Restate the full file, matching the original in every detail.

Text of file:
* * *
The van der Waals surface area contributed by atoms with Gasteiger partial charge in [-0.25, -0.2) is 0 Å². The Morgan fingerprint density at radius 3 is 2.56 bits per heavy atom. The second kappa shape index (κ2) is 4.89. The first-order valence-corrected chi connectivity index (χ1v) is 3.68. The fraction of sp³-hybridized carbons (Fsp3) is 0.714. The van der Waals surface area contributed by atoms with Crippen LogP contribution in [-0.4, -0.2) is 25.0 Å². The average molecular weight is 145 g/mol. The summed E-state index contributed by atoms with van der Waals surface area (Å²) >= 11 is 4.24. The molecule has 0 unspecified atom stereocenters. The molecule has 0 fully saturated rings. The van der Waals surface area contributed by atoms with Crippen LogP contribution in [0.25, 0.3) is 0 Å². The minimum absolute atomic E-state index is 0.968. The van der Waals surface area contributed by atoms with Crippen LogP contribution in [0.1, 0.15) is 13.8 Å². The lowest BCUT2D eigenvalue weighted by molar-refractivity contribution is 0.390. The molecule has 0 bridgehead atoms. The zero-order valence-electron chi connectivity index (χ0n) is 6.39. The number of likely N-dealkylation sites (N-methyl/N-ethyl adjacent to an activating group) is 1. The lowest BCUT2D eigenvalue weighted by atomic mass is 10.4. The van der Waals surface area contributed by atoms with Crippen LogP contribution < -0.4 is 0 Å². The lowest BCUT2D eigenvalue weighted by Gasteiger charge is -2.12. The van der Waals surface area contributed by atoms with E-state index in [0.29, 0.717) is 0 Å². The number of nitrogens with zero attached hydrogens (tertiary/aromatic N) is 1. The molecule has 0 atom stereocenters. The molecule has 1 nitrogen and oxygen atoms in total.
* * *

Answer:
The van der Waals surface area contributed by atoms with Gasteiger partial charge in [-0.25, -0.2) is 0 Å². The Morgan fingerprint density at radius 3 is 2.56 bits per heavy atom. The second kappa shape index (κ2) is 4.89. The first-order valence-corrected chi connectivity index (χ1v) is 3.68. The fraction of sp³-hybridized carbons (Fsp3) is 0.714. The van der Waals surface area contributed by atoms with Crippen LogP contribution in [-0.4, -0.2) is 25.0 Å². The average molecular weight is 145 g/mol. The summed E-state index contributed by atoms with van der Waals surface area (Å²) >= 11 is 4.24. The molecule has 0 unspecified atom stereocenters. The molecule has 0 fully saturated rings. The van der Waals surface area contributed by atoms with Crippen LogP contribution in [0.25, 0.3) is 0 Å². The minimum absolute atomic E-state index is 0.968. The van der Waals surface area contributed by atoms with Crippen LogP contribution in [0.1, 0.15) is 13.8 Å². The lowest BCUT2D eigenvalue weighted by molar-refractivity contribution is 0.390. The molecule has 0 bridgehead atoms. The zero-order valence-electron chi connectivity index (χ0n) is 6.39. The number of likely N-dealkylation sites (N-methyl/N-ethyl adjacent to an activating group) is 1. The lowest BCUT2D eigenvalue weighted by atomic mass is 10.4. The van der Waals surface area contributed by atoms with Crippen LogP contribution < -0.4 is 0 Å². The lowest BCUT2D eigenvalue weighted by Gasteiger charge is -2.12. The van der Waals surface area contributed by atoms with E-state index in [0.29, 0.717) is 0 Å². The number of nitrogens with zero attached hydrogens (tertiary/aromatic N) is 1. The molecule has 0 atom stereocenters. The molecule has 1 nitrogen and oxygen atoms in total.